first_img THE ECONOMIST: The wrong answer Facebook WhatsApp TAGSeconomyenergygasmarketsoilRay Perryman BusinessRay Perryman Pinterest By M. Ray Perryman – May 23, 2021 Ray Perryman is the head of The Perryman Group and serves as a distinguished professor at the International Institute for Advanced Studies. Texas recently opted out of federal unemployment compensation related to the COVID-19 pandemic, including the $300 weekly supplement. The reason often given is that there are as many job openings as there are Texans receiving benefits, with the implication being that people will now be more eager to enter the workforce.This talking point seems thoroughly ensconced in our political rhetoric, and is unlikely to be dislodged. Nonetheless, it simplifies and obfuscates a much more complex issue. There are certainly some people choosing not to work at least partially because of the added benefits, but the limited available evidence suggests that their numbers are relatively small.Many job openings are indeed going unfilled. Recall, however, that there were widespread shortages before the pandemic. In early 2020 (pre-COVID), there were far more job openings in Texas than unemployed workers, despite the fact that 1.1 million undocumented people went to jobs every day. This situation reflects demographic patterns which haven’t materially changed.One inescapable aspect of this phenomenon is the aging of the baby boomers. We will be confronting a labor shortage throughout the decade and beyond, and reducing unemployment benefits won’t alter this trend. There are also skills mismatches; the abilities of workers and the requirements of jobs are frequently not in sync.Additionally, some workers continue to have safety concerns. With mask guidance still somewhat unclear and a mix of vaccinated and unvaccinated people in most workplaces, it will take time for these concerns to abate. Evidence suggests that this issue is quite significant.Another factor is the changing dynamics of many families, including remote school. Moreover, childcare is difficult to obtain and expensive. Employment in childcare remains below pre-pandemic levels and needs have escalated, suggesting that Texas requires additional capacity.Beyond these constraints is the issue of affordability, which was a problem before the pandemic. A 2018 study found average costs in Texas of center-based care of $1,080 per month for infants and $690 for toddlers, while home-based childcare was $840 for providers meeting minimum requirements. Based on federal standards, childcare is considered affordable if it costs 7 percent or less of household income ($437 based on median income for Texas). Quality varies across programs, with smaller class sizes and well-compensated teachers costing twice the average. In such circumstances, it is not surprising that staying home is often a better financial option. Correspondingly, those not reentering the workforce are disproportionately female.The solutions will ultimately involve investments in education and training, more affordable and available childcare, sensible immigration reform, and other notable initiatives. Eliminating an essential source of relief for many individuals and families under unprecedented circumstances will pose additional challenges, while not dealing with the real problem. Stay safe!center_img WhatsApp Twitter Twitter Pinterest Facebook Previous articleGARDENING: Take a pro-active approach to conserve pollinatorsNext articleMASTER GARDENERS: Butterfly magnet a staple on any Texas pollinator plant list M. Ray Perrymanlast_img read more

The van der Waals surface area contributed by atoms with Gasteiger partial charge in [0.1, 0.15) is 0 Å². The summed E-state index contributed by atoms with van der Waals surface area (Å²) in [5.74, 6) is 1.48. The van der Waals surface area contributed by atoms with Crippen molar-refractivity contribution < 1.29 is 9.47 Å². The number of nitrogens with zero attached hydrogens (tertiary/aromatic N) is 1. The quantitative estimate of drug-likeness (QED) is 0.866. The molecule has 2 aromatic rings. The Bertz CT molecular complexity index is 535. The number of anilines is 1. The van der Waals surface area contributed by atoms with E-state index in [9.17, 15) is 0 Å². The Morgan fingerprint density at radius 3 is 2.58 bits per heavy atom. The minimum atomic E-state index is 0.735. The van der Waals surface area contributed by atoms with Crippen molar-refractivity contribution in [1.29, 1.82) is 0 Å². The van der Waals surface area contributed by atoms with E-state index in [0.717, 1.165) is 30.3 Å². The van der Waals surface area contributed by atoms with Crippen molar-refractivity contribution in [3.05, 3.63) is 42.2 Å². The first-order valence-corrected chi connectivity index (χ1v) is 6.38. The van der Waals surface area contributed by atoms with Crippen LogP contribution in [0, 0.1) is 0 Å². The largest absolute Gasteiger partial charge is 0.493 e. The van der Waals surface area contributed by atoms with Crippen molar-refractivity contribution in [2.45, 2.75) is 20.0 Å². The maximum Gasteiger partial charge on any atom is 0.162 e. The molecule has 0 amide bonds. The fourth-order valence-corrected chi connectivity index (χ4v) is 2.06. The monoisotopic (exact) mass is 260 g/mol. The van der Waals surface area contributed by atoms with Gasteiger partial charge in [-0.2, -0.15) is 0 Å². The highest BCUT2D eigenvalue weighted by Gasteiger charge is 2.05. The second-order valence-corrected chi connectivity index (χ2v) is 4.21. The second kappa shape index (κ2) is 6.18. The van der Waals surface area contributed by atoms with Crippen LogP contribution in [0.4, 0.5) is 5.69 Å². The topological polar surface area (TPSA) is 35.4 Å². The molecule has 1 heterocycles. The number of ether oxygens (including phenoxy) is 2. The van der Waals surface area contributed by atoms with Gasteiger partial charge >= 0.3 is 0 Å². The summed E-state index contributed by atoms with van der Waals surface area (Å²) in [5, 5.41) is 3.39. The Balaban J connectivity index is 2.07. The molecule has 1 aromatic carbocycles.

Roadside watermelons hit the sweet spot, Renfroe says